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Enforcing an alimony obligation through a wage garnishment

When you and your ex-spouse establish your alimony agreement in Clarksville, you may initially feel confident that he or she will fulfill that obligation. Many of those that we here at Runyon and Runyon work with may have had that same confidence, only to end up struggling financially due to months and months of unpaid spousal support. If that accurately describes that situation that you are currently in, you should know that you do have resources to help collect alimony arrears. One such resource is a wage garnishment.

A garnishment is an agreement made between the court and a garnishee (in this case, your ex-spouse’s employer) to withhold a certain portion of his or her earnings in order to meet a financial obligation. According to the United States Department of Labor, federal law allows for up to 50 percent of your ex-spouses wages to be garnished to meet alimony payments is he or she is currently supporting another spouse of child. If he or she has no other dependents, that amount may increase up to 60 percent. If he or she is more than 12 weeks delinquent on his or her payments, and additional 5 percent may also be added.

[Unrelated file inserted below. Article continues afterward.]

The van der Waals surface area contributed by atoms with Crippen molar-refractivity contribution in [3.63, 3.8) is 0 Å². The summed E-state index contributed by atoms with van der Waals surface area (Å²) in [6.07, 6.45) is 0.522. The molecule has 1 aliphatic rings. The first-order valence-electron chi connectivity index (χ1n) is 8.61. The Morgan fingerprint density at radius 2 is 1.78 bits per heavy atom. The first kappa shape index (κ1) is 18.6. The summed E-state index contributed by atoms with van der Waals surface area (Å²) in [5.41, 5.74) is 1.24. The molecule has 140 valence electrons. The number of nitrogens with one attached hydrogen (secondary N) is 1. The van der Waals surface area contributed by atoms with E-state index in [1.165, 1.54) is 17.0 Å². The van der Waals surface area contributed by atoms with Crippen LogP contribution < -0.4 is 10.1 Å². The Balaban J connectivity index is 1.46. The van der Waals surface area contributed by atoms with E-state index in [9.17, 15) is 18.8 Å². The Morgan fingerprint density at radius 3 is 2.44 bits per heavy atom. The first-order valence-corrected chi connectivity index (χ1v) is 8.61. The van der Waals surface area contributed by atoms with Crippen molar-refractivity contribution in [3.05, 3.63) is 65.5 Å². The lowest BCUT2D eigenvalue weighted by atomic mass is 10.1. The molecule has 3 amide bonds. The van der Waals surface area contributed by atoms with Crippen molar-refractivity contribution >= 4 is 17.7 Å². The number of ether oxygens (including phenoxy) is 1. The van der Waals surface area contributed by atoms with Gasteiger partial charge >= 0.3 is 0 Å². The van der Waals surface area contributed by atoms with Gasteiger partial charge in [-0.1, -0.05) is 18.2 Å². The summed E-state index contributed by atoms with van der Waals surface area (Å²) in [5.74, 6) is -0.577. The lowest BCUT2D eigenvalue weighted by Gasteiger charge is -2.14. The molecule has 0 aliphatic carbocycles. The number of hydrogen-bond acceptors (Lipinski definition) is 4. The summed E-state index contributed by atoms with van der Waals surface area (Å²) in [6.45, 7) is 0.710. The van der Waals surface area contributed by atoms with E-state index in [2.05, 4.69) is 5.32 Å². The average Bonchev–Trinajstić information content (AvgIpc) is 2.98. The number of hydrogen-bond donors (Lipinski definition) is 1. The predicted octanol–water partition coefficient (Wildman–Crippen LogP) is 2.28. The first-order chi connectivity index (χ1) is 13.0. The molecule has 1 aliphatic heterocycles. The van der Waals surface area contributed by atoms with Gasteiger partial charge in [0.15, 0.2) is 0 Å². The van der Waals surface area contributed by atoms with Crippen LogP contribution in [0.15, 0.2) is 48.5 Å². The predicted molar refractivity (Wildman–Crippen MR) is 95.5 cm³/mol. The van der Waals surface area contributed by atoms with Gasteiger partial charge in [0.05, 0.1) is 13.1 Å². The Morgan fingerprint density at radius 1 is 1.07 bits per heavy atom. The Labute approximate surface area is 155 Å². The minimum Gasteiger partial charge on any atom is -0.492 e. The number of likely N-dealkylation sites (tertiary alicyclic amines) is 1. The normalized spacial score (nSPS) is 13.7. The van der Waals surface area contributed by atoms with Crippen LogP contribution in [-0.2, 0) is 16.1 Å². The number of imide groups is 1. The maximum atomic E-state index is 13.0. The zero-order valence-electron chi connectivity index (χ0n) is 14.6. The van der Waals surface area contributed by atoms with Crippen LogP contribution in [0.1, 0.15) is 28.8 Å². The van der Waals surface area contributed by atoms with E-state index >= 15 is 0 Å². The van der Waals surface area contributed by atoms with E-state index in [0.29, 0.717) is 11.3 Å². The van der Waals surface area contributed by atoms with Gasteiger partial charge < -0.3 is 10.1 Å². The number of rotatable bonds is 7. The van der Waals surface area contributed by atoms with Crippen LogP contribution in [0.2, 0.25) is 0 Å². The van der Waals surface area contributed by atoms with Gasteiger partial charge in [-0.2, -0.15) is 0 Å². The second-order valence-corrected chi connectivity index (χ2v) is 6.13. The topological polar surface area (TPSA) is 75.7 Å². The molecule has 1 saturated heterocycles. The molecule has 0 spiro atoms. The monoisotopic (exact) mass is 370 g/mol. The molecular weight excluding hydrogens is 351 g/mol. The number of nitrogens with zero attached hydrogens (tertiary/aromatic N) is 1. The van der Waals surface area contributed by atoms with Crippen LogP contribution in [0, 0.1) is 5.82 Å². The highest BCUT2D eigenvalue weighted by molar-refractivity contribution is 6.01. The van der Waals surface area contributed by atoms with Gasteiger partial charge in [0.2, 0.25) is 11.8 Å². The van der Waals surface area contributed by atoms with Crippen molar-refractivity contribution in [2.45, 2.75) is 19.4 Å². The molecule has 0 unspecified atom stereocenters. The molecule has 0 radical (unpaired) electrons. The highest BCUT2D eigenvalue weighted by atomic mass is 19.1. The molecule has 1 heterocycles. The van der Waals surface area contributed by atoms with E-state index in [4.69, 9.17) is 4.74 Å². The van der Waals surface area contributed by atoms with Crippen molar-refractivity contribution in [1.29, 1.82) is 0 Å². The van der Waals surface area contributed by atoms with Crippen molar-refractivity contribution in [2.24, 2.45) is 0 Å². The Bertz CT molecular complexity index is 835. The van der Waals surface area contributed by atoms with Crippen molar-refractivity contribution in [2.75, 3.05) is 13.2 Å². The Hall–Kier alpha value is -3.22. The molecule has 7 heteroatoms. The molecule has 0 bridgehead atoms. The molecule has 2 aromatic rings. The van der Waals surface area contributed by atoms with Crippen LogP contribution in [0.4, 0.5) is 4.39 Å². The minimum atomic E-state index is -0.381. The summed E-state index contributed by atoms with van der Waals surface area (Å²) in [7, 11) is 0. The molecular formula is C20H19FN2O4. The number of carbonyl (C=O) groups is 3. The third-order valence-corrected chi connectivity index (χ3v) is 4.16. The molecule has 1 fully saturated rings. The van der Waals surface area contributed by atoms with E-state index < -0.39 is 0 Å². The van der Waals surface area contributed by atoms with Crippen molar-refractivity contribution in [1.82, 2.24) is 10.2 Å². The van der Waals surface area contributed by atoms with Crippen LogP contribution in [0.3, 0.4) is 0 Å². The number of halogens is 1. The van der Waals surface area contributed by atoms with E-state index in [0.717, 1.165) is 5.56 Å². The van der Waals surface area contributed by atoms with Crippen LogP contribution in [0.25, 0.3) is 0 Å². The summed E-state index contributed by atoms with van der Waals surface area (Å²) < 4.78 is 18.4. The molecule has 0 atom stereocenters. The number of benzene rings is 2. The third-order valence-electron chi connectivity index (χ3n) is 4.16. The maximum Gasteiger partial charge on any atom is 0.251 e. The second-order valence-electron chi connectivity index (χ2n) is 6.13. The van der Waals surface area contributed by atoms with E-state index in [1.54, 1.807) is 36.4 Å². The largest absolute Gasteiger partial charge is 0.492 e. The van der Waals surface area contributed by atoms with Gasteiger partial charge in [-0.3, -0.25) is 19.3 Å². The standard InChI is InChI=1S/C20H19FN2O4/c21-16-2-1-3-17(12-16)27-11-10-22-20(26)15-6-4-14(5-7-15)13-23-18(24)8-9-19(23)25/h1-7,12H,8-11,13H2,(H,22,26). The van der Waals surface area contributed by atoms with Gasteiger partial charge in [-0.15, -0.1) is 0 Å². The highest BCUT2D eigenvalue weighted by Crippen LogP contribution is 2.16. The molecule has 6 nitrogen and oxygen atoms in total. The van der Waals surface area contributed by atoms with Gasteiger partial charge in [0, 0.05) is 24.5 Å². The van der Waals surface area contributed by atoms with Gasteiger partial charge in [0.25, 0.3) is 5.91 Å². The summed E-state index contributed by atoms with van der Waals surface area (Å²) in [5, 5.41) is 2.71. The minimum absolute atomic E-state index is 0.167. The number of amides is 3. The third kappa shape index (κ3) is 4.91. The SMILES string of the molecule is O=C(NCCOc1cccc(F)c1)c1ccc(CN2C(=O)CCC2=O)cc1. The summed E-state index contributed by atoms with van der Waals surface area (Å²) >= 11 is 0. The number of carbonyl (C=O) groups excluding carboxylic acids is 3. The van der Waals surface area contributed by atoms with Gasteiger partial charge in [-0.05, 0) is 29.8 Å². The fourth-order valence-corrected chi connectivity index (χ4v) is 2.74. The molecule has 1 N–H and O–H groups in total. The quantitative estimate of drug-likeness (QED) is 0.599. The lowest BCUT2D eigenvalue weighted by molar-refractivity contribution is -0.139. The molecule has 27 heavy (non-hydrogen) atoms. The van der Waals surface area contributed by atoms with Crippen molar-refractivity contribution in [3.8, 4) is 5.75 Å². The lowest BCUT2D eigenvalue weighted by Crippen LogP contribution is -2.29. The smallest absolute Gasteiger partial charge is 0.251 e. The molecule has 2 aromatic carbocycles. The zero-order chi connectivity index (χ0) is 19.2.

To initiate a wage garnishment, you provide the court with information regarding where your ex-spouse works. A levying officer of the court then serves his or her employer with a writ of garnishment. Given that the obligation for alimony has already been established as part of your divorce decree, the company may be viewed as having an obligation to meet the garnishment unless it shows your ex-spouse no longer works there or does not make enough to meet the arrears.